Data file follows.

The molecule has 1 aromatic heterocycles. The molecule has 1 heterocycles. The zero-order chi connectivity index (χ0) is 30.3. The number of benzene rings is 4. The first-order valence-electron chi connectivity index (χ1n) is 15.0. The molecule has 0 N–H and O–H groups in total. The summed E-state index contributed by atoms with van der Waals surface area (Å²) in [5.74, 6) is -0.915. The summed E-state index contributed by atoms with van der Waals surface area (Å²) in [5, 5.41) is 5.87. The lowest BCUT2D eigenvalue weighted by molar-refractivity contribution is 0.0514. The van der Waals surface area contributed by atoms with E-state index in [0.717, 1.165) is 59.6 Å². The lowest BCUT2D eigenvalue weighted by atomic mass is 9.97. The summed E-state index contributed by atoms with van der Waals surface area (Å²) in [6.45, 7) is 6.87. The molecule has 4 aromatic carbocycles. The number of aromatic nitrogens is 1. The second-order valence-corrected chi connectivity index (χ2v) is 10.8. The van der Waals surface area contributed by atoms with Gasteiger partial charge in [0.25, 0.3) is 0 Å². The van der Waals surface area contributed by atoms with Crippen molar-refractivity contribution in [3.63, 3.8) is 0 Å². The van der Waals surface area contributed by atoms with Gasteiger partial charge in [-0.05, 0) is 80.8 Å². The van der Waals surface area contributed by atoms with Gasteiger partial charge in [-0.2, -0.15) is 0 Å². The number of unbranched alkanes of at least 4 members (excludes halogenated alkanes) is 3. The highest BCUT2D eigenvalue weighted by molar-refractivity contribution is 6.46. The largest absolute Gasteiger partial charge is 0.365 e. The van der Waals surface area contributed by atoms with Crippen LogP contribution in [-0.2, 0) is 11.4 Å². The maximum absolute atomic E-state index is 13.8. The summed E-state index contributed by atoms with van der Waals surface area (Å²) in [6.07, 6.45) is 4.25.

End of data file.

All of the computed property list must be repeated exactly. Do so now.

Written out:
The molecule has 1 aromatic heterocycles. The molecule has 1 heterocycles. The zero-order chi connectivity index (χ0) is 30.3. The number of benzene rings is 4. The first-order valence-electron chi connectivity index (χ1n) is 15.0. The molecule has 0 N–H and O–H groups in total. The summed E-state index contributed by atoms with van der Waals surface area (Å²) in [5.74, 6) is -0.915. The summed E-state index contributed by atoms with van der Waals surface area (Å²) in [5, 5.41) is 5.87. The lowest BCUT2D eigenvalue weighted by molar-refractivity contribution is 0.0514. The van der Waals surface area contributed by atoms with E-state index in [0.717, 1.165) is 59.6 Å². The lowest BCUT2D eigenvalue weighted by atomic mass is 9.97. The summed E-state index contributed by atoms with van der Waals surface area (Å²) in [6.45, 7) is 6.87. The molecule has 4 aromatic carbocycles. The number of aromatic nitrogens is 1. The second-order valence-corrected chi connectivity index (χ2v) is 10.8. The van der Waals surface area contributed by atoms with Gasteiger partial charge in [0.25, 0.3) is 0 Å². The van der Waals surface area contributed by atoms with Crippen molar-refractivity contribution in [3.63, 3.8) is 0 Å². The van der Waals surface area contributed by atoms with Gasteiger partial charge in [-0.05, 0) is 80.8 Å². The van der Waals surface area contributed by atoms with Gasteiger partial charge in [-0.2, -0.15) is 0 Å². The number of unbranched alkanes of at least 4 members (excludes halogenated alkanes) is 3. The highest BCUT2D eigenvalue weighted by molar-refractivity contribution is 6.46. The largest absolute Gasteiger partial charge is 0.365 e. The van der Waals surface area contributed by atoms with Crippen LogP contribution in [-0.2, 0) is 11.4 Å². The maximum absolute atomic E-state index is 13.8. The summed E-state index contributed by atoms with van der Waals surface area (Å²) in [6.07, 6.45) is 4.25.